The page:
In-house developer

The role of the in-house developer is vital and often underutilized. When companies bring in consultants, they do it for one of these reasons:
1. Add manpower – project needs to get done sooner
2. Add specialization – team needs a specialist (DBA, for instance)
3. Bolster skillset – team has junior/mid-level developers but needs a senior level developer or architect

In each of these situations, particularly the first (Add manpower), the company puts the internal/in-house developers in the awkward situation of working with a set of people who they have little to no shared history with. Who do they report to? How do they resolve conflicts? And more importantly, are these new people going to replace them?

Consider this, a team of 3 junior to mid-developers have a combined 8 years at a company that sells insurance. The product they work on (other than doubling as IT staff occasionally) is a desktop application that handles some daily transactions. Technologically & hypothetically speaking, you could easily have this system upgraded by a small team of highly skilled software consultants who worked a project or two in the insurance industry. But then, these consultants would discover that they missed something vital: exceptions to the rules made for certain persons/organizations, specialized/customized/one-time messages or notifications, obscure background tasks/processes, unwritten rules, arcane industry regulations. This was something the in-house developer(s) with a combined 8 years or more in that organization and industry would not have missed if they were excluded from the loop – PM was handling the consultants with no in-house developer involvement, consultants work offsite, feedback loop was too long.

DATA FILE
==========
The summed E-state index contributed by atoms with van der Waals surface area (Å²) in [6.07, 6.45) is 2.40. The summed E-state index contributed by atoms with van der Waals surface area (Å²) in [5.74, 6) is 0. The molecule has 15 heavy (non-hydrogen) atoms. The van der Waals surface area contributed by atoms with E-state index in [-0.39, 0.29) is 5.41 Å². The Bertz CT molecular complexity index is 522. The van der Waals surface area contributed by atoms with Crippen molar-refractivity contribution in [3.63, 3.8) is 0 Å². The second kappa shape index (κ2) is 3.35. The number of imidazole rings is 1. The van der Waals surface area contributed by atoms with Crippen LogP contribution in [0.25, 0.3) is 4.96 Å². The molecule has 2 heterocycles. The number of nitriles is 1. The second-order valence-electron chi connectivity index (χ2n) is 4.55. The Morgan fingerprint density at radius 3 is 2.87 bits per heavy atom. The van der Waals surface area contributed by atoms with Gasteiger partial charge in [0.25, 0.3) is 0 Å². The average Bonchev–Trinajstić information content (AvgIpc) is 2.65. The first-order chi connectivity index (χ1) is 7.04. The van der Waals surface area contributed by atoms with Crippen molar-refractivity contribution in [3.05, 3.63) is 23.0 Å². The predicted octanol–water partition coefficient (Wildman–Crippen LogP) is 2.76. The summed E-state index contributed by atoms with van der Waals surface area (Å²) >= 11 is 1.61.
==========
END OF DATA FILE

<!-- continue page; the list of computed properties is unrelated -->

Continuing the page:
Organizations are living breathing organisms that evolve and adapt to circumstances unique to them. The in-house developer evolved with the organization and possesses the unique intersection of technological skills and tribal/institutional knowledge. This puts the in-house developer at an unique position of advantage – they can (more or less) speak the technical language of the consultants and the local language of the tribe. Additionally, with the right transition plan, they could take over maintenance/customization of this new system when the consultants are long gone. Incorrect/under-utilization or exclusion of the in-house developer, is one of the major, but overlooked, reasons software projects by external consultants fail.

In-house developers can help themselves by taking time to learn the language of the local tribe and the business side of the organization better, instead of hanging out in your ivory tower. Management bringing in external consultants, should dedicate time and resources to lessen the friction between the in-house developer and the consultant. External consultants can make their lives easier and the project successful by learning to work with and harness the unique skillset of the in-house developer.

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